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The Onny Trail

This is another walk along a designated geological route visiting two stream sections and two further cuttings, including an old railway cutting and a quarry. The rocks here are Silurian, Ordovician and Pre-Cambrian. Shells, graptolites and trilobites can all be found. Silurian, Ordovician, Cuttings, Stream, and Disused Quarry, Rating: ♦♦♦

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Upper Millichope

This is a stream section, which has been cut back into highly fossiliferous Silurian rocks. Plenty of excellent corals can be found, along with brachiopods, bivalves and trilobites. Most of the fossils have been washed out from the rocks and are just lying in the stream. Silurian, Stream, Rating: ♦♦♦

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Llanymynech Quarry

If you fancy a change from all the Shropshire Silurian and Ordovician, you could try this Carboniferous quarry, which is now open to the public as a nature reserve. Search the scree for corals, brachiopods and bivalves. Carboniferous, Disused Quarry, Rating: ♦♦♦

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Wenlock Quarry

This quarry is overgrown, but still has lots of fossils. Good exposures of the Wenlock Limestone yield a variety of corals, shells and trilobites. It is quite large, with three main sections. Silurian, Disused Quarry, Rating: ♦♦♦

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Hillend

This is a small roadside cutting, which yields brachiopods and trilobites. The fossils here are poorly preserved in soft mud stones and will require treatment quickly, but it is an ideal location to stop off by the road side with a grass lay-by. Silurian, Roadside Cutting, Rating: ♦

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Lyme Regis

Lyme Regis is the most commercial fossil town in the UK, with fossil shops, museums, fossil tours and much, much more – there is no other town like it. The famous beach of Lyme Regis yields large numbers of fossils and people flock here by their thousands to try their luck. The town has a number of fossil shops and includes a museum. There are regular trips, showing you where to find fossils and providing general information. The town has had a lot of money spend on making it one of the most beautiful towns in Dorset. Even the lamp posts in Lyme Regis are shaped like ammonites. Jurassic, Cliffs and Foreshore, Rating: ♦♦♦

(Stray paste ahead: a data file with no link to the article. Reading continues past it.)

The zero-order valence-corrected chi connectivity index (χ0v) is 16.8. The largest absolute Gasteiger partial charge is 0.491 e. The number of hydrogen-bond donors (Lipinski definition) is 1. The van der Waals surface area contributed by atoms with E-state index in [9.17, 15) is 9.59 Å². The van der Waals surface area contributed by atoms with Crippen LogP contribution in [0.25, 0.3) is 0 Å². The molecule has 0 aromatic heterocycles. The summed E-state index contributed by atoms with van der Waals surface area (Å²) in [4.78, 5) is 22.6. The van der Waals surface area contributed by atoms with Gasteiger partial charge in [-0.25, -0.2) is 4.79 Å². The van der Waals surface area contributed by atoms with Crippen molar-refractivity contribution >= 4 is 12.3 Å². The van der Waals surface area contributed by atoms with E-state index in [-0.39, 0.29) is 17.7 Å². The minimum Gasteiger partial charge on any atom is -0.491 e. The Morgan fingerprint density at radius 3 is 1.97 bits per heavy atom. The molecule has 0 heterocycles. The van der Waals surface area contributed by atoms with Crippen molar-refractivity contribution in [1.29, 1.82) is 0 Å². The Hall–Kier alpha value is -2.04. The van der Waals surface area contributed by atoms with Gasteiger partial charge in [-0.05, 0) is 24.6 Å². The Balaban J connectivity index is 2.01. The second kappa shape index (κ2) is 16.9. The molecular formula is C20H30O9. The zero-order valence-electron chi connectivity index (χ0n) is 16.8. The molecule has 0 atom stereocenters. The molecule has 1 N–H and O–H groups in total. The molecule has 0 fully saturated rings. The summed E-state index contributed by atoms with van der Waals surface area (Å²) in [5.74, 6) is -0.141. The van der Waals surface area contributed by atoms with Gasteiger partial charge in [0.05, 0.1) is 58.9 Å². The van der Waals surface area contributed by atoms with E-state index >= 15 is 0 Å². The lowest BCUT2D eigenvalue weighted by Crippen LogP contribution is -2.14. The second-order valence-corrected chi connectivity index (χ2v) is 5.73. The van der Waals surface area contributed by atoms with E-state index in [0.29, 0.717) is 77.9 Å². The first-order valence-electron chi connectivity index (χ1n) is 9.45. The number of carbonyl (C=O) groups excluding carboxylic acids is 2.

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Benacre

The glacial pebble beds at Benacre yield a range of derived fossils including echinoids, sponges, shells and belemnites. At the base of the cliff, the Baventian Clay is several metres thick. Erratics (Cretaceous), Cliffs and Foreshore, Rating: ♦

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Dunwich

During scouring conditions, mammal remains can be found below beach level and bones can also be found washed up after storms. However, Dunwich hasn’t scoured for many years. Pliocene, Cliffs and Foreshore, Rating: ♦

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Crimplesham

At Crimplesham, Kimmeridge Clay and Oxford Clay are exposed. Within the Oxford Clay are large nodules, which contain ammonites, brachiopods and bivalves. The quarry is slowly being backfilled, so collecting is becoming more limited. Jurassic, Working Quarry, Rating: ♦♦♦

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Llantwit Major

Llantwit Major is an excellent place in Wales for Jurassic fossils. The huge cliffs yield a wide range of fossils and unique is the large amount of marine life, for example corals and giant brachiopods and gastropods. Jurassic, Cliffs and Foreshore, Rating: ♦♦♦

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Doniford Bay

Doniford Bay yields some superb white ammonites, which can be found in the rocks on the foreshore. There are also a number of well-preserved brachiopods and bivalves. Jurassic, Cliffs and Foreshore, Rating: ♦♦♦

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Lavernock

A mixture of Jurassic and Triassic rocks can be seen at Lavernock. Whilst the Jurassic rocks yield ammonites and mollusk’s, the Triassic Rhaetian bone bed similar to Aust yields fish and reptile remains. Jurassic, Triassic, Cliffs and Foreshore, Rating: ♦♦♦♦

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Gileston

The foreshore at Gileston is full of Jurassic Boulders. Many of these contain shells and ammonites. This is an ideal location for along who likes splitting rocks on the foreshore or families where children can also collect fossils too. Jurassic, Foreshore, Rating: ♦♦

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Budleigh Salterton

Budleigh Salterton is famous for its pebble beds, which yield large numbers of shells when individual pebbles are split open. This site is an SSSI and also has a local bylaw making removal of the pebbles illegal. You can split the pebbles which are found along the foreshore, to see the shells, but cannot remove them! Ordovician, Foreshore, Rating: ♦♦

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Alderton

This is a rich inland Red Crag pit, where you can find a vast variety of shells, along with sharks’ and ray teeth. It is an excellent location for any keen crag collector.Pliocene, Disused Pit, Rating: ♦♦♦♦♦

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Sandsend

You can find reptile remains on the foreshore, along with many ammonites and shells. One of the problems is that the foreshore is extremely slippery and there are very few rocks to search through. It can also be covered with algae. Jurassic, Cliffs and Foreshore, Rating: ♦